Thursday, February 6, 2020
Yoani Sanchez and the Power of Internet Blogging - Research Paper Example Due process has often been denied on many instances, and, as a result, many feel that Cuban laws are unethical and oppressive. Despite all these, Cubans have lacked a voice to fight for them. Many have been afraid to come out in the open and oppose the constant oppression and violation of human rights by the government. People have feared the consequences of opposing the violations against their rights because those who speak out against such oppression are mostly the ones who suffer the most since the government does not want to be opposed or criticized (Sweig 47). Yoani Maria Sanchez Cordero has been acting as a voice for the voiceless in Cuba. She has been standing up for the rights of the many oppressed Cubans who have been afraid to question the current regime over the common human rights violations. Sanchez has been using the internet as her main tool in fighting the oppression being netted out by the government. This paper will critically analyze the power of internet blogging as used by Yoani Sanchez in creating a window into the harsh realities of oppression that have been facing the people of Cuba. Yoani Maria Sanchez Cordero is a renowned Cuban blogger with international recognition and global awards for her efforts in criticizing the current rot in the Cuban government. Sanchez has been lauded for the creation of Generation Y. She has been using her words as a voice for the oppressed. Sanchez has been using the internet to inform the rest of the world about the sad state of affairs in Cuba. She has been instrumental in informing the international community about the injustices and arbitrary punishments that have been facing the people of Cuba (Henken 1). Her aim of exposing these injustices via the internet has been to let the world see what innocent Cubans have to go through every single day of their
Wednesday, January 29, 2020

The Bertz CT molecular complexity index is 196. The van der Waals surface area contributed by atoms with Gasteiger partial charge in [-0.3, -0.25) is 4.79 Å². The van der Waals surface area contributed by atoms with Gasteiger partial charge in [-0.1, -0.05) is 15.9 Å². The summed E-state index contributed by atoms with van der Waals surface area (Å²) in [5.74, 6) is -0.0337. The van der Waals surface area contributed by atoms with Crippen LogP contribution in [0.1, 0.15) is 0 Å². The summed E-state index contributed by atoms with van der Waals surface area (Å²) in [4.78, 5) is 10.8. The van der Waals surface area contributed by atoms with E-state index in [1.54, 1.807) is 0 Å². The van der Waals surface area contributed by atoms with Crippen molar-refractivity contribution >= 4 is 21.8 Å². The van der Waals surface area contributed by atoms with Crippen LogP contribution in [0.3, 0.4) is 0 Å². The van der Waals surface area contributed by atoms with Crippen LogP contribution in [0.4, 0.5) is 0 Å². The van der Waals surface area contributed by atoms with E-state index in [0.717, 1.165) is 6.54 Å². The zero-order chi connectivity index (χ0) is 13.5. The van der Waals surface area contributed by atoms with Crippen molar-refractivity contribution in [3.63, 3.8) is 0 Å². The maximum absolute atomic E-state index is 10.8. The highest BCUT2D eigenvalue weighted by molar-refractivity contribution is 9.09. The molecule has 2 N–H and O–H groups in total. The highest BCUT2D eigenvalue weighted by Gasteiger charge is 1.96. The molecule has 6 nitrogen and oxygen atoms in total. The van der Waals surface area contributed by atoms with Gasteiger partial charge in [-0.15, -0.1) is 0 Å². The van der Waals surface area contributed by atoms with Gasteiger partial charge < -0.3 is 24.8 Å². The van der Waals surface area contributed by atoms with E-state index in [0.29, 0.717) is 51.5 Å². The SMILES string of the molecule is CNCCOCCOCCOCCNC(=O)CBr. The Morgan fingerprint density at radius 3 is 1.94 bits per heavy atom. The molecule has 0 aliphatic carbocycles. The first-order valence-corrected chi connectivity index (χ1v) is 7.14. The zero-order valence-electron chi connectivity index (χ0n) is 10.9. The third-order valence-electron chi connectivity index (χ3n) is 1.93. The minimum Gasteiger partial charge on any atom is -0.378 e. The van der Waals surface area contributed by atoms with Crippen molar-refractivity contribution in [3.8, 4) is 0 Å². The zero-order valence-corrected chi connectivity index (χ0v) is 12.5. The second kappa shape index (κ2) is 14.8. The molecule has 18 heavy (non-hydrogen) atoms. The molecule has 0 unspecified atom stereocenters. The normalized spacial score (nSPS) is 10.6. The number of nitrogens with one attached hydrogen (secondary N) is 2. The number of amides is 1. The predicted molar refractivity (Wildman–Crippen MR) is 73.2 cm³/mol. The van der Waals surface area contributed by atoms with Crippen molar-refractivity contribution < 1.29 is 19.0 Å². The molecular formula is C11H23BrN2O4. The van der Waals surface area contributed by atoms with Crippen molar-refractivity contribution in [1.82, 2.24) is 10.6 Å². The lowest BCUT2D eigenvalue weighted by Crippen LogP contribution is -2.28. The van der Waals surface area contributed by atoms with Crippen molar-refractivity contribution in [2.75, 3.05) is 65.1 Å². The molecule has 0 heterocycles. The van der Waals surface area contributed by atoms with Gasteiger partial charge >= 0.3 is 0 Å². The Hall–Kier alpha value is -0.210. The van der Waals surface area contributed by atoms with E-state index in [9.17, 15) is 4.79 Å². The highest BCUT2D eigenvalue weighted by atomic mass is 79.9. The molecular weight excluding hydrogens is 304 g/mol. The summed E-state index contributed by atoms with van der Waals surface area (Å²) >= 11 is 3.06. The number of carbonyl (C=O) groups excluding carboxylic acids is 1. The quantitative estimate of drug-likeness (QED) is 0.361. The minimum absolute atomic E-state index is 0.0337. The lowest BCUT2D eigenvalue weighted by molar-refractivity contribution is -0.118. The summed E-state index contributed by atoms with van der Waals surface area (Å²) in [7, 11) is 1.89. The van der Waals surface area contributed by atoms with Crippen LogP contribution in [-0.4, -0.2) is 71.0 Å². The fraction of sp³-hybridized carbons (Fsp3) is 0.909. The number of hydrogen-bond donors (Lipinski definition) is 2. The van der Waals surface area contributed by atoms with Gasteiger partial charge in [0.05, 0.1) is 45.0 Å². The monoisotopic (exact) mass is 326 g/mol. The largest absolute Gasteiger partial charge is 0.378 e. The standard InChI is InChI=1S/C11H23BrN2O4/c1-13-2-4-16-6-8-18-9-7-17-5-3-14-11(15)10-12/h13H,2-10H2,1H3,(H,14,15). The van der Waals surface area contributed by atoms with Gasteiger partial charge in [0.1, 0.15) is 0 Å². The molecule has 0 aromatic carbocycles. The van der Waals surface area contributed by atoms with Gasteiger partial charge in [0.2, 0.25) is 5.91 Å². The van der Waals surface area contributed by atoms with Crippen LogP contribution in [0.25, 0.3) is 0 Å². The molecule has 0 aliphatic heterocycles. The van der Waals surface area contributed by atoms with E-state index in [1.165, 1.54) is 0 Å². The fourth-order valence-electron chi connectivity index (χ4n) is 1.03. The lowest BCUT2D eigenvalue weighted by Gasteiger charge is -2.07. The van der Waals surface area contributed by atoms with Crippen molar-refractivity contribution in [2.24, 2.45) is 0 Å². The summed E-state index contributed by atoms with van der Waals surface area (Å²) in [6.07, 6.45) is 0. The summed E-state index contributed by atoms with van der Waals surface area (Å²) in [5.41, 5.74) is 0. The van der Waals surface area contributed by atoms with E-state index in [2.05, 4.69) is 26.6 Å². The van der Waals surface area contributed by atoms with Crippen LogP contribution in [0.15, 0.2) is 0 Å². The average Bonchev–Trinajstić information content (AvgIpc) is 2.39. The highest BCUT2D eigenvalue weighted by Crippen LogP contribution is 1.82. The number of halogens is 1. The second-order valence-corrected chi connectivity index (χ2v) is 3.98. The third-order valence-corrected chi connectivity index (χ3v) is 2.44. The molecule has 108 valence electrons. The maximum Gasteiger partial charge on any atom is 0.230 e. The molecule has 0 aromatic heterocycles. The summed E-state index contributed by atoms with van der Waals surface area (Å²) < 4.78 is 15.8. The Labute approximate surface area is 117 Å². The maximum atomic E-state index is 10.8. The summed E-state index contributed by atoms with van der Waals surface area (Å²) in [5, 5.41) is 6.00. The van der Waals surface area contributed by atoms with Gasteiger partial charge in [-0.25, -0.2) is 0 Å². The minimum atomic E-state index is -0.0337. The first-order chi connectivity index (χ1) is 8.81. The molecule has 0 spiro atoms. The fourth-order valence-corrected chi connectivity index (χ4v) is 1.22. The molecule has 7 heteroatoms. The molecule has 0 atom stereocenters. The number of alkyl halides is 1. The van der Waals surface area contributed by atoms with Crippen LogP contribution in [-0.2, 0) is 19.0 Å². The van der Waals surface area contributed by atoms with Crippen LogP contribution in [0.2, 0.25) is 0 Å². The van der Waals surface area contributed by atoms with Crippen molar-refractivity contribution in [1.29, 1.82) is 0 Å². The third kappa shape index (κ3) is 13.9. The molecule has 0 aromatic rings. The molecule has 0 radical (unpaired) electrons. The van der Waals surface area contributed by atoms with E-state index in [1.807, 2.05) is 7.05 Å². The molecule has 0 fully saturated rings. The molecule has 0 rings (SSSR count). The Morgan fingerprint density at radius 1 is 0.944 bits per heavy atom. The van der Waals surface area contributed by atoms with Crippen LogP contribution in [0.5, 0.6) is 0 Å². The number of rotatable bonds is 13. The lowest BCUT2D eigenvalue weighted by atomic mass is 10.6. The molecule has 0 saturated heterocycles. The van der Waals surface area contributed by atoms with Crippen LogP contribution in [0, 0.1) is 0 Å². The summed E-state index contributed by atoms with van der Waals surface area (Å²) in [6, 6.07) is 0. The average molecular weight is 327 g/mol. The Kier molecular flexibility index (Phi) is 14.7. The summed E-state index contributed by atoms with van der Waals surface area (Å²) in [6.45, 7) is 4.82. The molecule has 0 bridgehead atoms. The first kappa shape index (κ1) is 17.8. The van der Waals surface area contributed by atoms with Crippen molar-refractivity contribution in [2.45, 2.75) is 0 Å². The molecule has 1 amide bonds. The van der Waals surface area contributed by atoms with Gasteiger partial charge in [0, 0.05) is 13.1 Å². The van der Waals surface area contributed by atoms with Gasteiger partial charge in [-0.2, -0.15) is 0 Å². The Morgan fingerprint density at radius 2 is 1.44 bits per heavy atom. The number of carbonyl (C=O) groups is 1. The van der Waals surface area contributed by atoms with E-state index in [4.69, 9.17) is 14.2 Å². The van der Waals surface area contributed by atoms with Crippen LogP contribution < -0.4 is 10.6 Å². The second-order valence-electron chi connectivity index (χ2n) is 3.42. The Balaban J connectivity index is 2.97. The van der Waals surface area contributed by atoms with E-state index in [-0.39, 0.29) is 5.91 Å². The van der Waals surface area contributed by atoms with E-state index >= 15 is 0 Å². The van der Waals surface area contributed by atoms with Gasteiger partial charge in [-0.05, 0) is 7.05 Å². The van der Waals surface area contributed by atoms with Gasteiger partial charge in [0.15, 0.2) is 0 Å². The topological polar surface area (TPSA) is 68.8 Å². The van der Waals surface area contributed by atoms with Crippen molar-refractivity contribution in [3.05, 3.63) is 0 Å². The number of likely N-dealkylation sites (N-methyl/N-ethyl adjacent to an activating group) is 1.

Hereditary fructose intolerance Essay Enzymes are proteins that increase the rate of chemical activity. Their three dimensional structure determines their function, and is made of chains of amino acids that have folded into a specific shape with a unique property. Enzymes lower the activation energy needed for a chemical reaction, therefore speeding up the process. Multiple enzymes work together in metabolic pathways, taking a product (end result) of one metabolic reaction as a substrate (substance or molecule at start of process) for another reaction. Metabolic pathways create the avenue for fructolysis, the breakdown (catabolism) of fructose, occurring in the liver, and in muscle and fat tissue. Most of fructose obtained by diet is metabolized in the liver, where the enzyme fructokinase is abundant. This enzyme phosphorylates the substrate (fructose) into fructose-1-phosphate, which is then split into glyceraldehyde and dihydroxyacetone phosphate, both three carbon molecules that can enter the glycolytic pathway for further oxidation and energy production. Enzymes are specific to a substrate, meaning they have an active spot on the enzyme that will only work with a specific shape of a particular substance (substrate). Aldolase B deficiency Aldolase B is an enzyme found predominantly in the liver that plays a major role in fructose metabolism. In hereditary fructose intolerance (HFI), individuals have a build up of fructose 1- phosphate (F1P), due to the absence or deficiency of aldolaseB, necessary to break down F1P into the two three carbon molecules utilized in the glycolytic pathway. The F1P is toxic to cells and tissues in the body, causing phosphate to become unusable, and depleting phosphate storage and energy. The decreasing phosphate levels cause glycogenolysis in the liver to halt, affecting blood sugar levels. Persons with HFI can exhibit symptoms of vomiting, trembling, nausea, lethargy, hypoglycemia, hepatomegaly (enlarged liver), and jaundice after consuming foods containing fructose. These persons must avoid fructose to avoid the build up of F1P in their body, having a deficiency in aldolase B needed to metabolize the F1P. Fructose 1-phosphate Fructose is a monosaccharide, and has the same chemical formula as glucose, but a different structure. Fructose, a simple sugar found in honey, fruits, or even table sugar, is phosphoylated in the liver by the enzyme fructokinase, or in cells by enzyme hexokinase, to form fructose 1-phospahate. Adenosine triphosphate (ATP) supplies the phosphate group for both reactions. Aldolase B further breaks down the product (F1P) of fructolysis, (similar to glycolosis, just with fructose, instead of glucose) into two trioses. Role of aldolase B in breakdown of fructose Aldolase B is located mainly in liver of body and ensures second part of fructose metabolism is carried out. Aldolase B breaks down fructose-1-phosphate into two trioses, glyceraldehyde and dihydroxyacetone phosphate (USNLM, 2012). Both of these three-carbon molecules are needed for further enzymatic processes in our bodies. Case 2- Mitochondrial disease Mitochondrial disease is a complex failure of mitochondrial functions. Mitochondria supply most of the energy utilized in the body, and when not functioning properly, decreased energy production cause system failure that create cell injury and cell death. The person with this affliction faces serious health concerns, as there is no cure for mitochondrial disease, only symptom management. Cori cycle The Cori cycle occurs in liver cells, cells lacking mitochondria, and is important part in anaerobic glycolysis. Pyruvate, a product of glycolysis, is converted to lactate through anaerobic respiration. Anaerobic glycolysis produces lactate from breaking down glycogen in muscles. The lactate produced in skeletal muscle by anaerobic glycolysis is transported to liver after being released into bloodstream, for conversion to glucose. Then glucose is returned to muscle in blood for energy and glycogen replenishment (King, 2012). Glucose being consumed and resynthesized at the expense of ATP and GTP hydrolysis is termed by scientists as a Ã¢â¬Å"futile cycleÃ¢â¬ because it takes more energy (ATP) than is produced, with a net loss of 4 ATP (Wiley, 2012). This indicates that if the conversion of lactate to glucose occurred in same cell, the energy reserves of the cell would be depleted, because the 2 ATP produced by glycolysis would be offset by the 6 ATP needed for a gluconeogenesis, to convert lactate into glucose for muscle replenishment. This continued cycle would cause an energy deficit, as the muscles glycogen stores are minimal, so the energy reserves would be depleted rapidly. Citric acid cycle During step 5 of the citric acid cycle (Krebs cycle), a phosphate is bonded to the succinyl complex, once containing coenzyme A. This phosphate is then transferred to a GDP molecule, to be converted into a GTP molecule. This GTP molecule will give a phosphate to ADP to make an ATP for energy. A defect in this step would prevent an increased conversion of ADP to ATP when energy needs rise. Initially, acetyl CoA combines with oxaloacetate to make a citrate molecule. The citrate is isomerized to form isocitrate, which then is oxidized by NAD. This creates an unstable molecule that releases a CO2 molecule, creating alpha-ketoglutarate. Now, the acetyl CoA that was released in first step returns to oxidize the alpha-ketoglutarate and initiate conversion to succinyl-coenzyme A complex. A free H2O donates its hydrogen to the coenzyme A, and a free phosphate comes in to replace the coenzyme A. This newly bonded phosphate will be transferred to GDP molecule as indicated previously, for conver sion to GTP, then ADP, and finally ATP for energy. Coenzyme Q10 Coenzyme Q10 ( CoQ10) is found in cell membranes, and is critical in all cells in producing ATP (energy) for the body. CoQ10 carries electrons from enzyme complex I and II to complex III in mitochondria. This transfer of electrons in the electron transport chain (ETC) pushes hydrogen through the inner cell membrane to make a proton gradient needed by ATP synthase to make ATP (Wikipedia, 2012). CoQ10 is the lone molecule that does this task in ETC, and is vital to this function of ATP production in cells. References King, Michael W, PhD. (2012). Gluconeogenesis: Glucose synthesis. Retrieved from The Medical Biochemistry Page website: http://themedicalbiochemistrypage.org/gluconeogenesis.php U.S. National Library of Medicine. (2012). ALDOB. Retrieved from http://ghr.nlm.nih.gov/gene/ALDOB Wikipedia. (2012). Coenzyme Q10. Retrieved from http://en.wikipedia.org/wiki/Coenzyme_Q10 Wiley, John. (2012). Interactive Concepts in Biochemistry: The Cori Cycle. Retrieved from http://www.wiley.com/college/boyer/0470003790/animations/cori_cycle/cori_cycle.htm